Julian's successor Constantinus reversed some of his reforms, but Jovian, Valentinian I, and Valens continued Julian's policy of religious toleration within the Empire, garnering them both praise from pagan writers. Official persecution of paganism in the Eastern Empire began under Theodosius I in 381 AD. Theodosius strictly enforced anti-pagan laws, had priesthoods disbanded, temples destroyed, and actively participated in Christian actions against pagan holy sites. He enacted laws that prohibited worship of pagan gods not only in public, but also within private homes. The last Olympic Games were held in 393 AD, and Theodosius likely suppressed any further attempts to hold the games. Western Empire Emperor Gratian, under the influence of his adviser Ambrose, ended the widespread, unofficial tolerance that had existed in the Western Roman Empire since the reign of Julian. In 382 AD, Gratian appropriated the income and property of the remaining orders of pagan priests, disbanded the Vestal Virgins, removed altars, and confiscated temples.
Despite official suppression by the Roman government, worship of the Greco-Roman gods persisted in some rural and remote regions into the early Middle Ages. A claimed temple to Apollo, with a community of worshipers and associated sacred grove, survived at Monte Cassino until 529 AD, when it was forcefully converted to a Christian chapel by Saint Benedict of Nursia, who destroyed the altar and cut down the grove. Other pagan communities, namely the Maniots, persisted in the Mani Peninsula of Greece until at least the 9th century.
Greek religion and philosophy have experienced a number of revivals, firstly in the arts, humanities and spirituality of Renaissance Neoplatonism, which was certainly believed by many to have effects in the real world. During the period of time (14th–17th centuries) when the literature and philosophy of the ancient Greeks gained widespread appreciation in Europe, this new popularity did not extend to ancient Greek religion, especially the original theist forms, and most new examinations of Greek philosophy were written within a solidly Christian context.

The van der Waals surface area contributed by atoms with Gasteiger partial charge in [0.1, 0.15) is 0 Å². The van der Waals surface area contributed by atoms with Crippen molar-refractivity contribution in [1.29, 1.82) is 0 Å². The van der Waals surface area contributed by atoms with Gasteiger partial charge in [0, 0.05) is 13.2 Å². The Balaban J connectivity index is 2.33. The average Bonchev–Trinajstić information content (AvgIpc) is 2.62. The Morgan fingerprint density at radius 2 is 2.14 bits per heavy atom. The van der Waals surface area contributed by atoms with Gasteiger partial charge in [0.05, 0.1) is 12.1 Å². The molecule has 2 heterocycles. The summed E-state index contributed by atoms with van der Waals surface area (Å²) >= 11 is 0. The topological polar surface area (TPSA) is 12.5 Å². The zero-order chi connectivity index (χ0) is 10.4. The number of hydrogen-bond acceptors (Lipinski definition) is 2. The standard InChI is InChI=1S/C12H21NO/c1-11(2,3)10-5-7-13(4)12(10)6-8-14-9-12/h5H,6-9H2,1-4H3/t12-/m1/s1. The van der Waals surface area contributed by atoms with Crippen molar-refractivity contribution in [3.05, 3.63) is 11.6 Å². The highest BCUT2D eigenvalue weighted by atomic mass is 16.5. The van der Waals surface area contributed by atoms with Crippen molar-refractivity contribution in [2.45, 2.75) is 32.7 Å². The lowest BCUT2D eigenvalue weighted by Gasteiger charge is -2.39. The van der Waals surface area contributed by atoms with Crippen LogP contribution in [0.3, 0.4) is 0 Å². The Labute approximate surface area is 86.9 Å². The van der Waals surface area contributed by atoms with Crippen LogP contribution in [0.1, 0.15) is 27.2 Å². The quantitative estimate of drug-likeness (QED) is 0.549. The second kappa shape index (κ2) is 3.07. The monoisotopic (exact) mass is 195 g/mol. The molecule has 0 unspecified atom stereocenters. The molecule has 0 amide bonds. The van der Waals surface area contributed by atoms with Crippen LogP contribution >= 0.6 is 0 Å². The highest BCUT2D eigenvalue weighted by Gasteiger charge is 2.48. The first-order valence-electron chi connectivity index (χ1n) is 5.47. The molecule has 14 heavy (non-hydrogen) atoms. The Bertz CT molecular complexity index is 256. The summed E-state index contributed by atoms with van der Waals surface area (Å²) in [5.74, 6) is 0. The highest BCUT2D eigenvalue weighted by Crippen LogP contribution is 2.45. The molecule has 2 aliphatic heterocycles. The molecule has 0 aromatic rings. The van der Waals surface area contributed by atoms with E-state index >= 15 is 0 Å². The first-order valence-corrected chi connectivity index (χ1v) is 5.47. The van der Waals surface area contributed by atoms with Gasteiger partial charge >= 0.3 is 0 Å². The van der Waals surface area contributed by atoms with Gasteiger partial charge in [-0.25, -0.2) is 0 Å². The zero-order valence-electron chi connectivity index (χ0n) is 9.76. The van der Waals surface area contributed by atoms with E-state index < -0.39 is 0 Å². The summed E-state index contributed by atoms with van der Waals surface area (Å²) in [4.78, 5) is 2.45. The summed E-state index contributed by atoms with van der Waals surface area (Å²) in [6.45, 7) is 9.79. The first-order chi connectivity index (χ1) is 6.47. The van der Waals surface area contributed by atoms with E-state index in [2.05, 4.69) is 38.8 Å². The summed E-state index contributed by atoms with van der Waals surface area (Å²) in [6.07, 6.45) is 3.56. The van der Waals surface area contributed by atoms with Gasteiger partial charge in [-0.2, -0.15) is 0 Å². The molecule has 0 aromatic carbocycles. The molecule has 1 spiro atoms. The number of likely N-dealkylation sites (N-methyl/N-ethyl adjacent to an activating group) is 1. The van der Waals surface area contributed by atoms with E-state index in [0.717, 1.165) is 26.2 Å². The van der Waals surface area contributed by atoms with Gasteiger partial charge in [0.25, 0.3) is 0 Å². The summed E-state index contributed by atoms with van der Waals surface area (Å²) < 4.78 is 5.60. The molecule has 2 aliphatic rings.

Early revivalists, with varying degrees of commitment, were the Englishmen John Fransham (1730–1810), interested in Neoplatonism, and Thomas Taylor (1758–1835), who produced the first English translations of many Neoplatonic philosophical and religious texts.
More recently, a revival has begun with the contemporary Hellenism, as it is often called (a term first used by the last pagan Roman emperor Julian). In Greece, the term used is Hellenic Ethnic Religion (Ελληνική Εθνική Θρησκεία). Modern Hellenism reflects Neoplatonic and Platonic speculation (which is represented in Porphyry, Libanius, Proclus, and Julian), as well as classical cult practice. However, there are many fewer followers than Greek Orthodox Christianity. According to estimates reported by the U.S. State Department in 2006, there were perhaps as many as 2,000 followers of the ancient Greek religion out of a total Greek population of 11 million; however, Hellenism's leaders place that figure at 100,000 followers.
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Ancient Greek Religion
|Wikisource has the text of the 1911 Encyclopædia Britannica article Greek Religion.|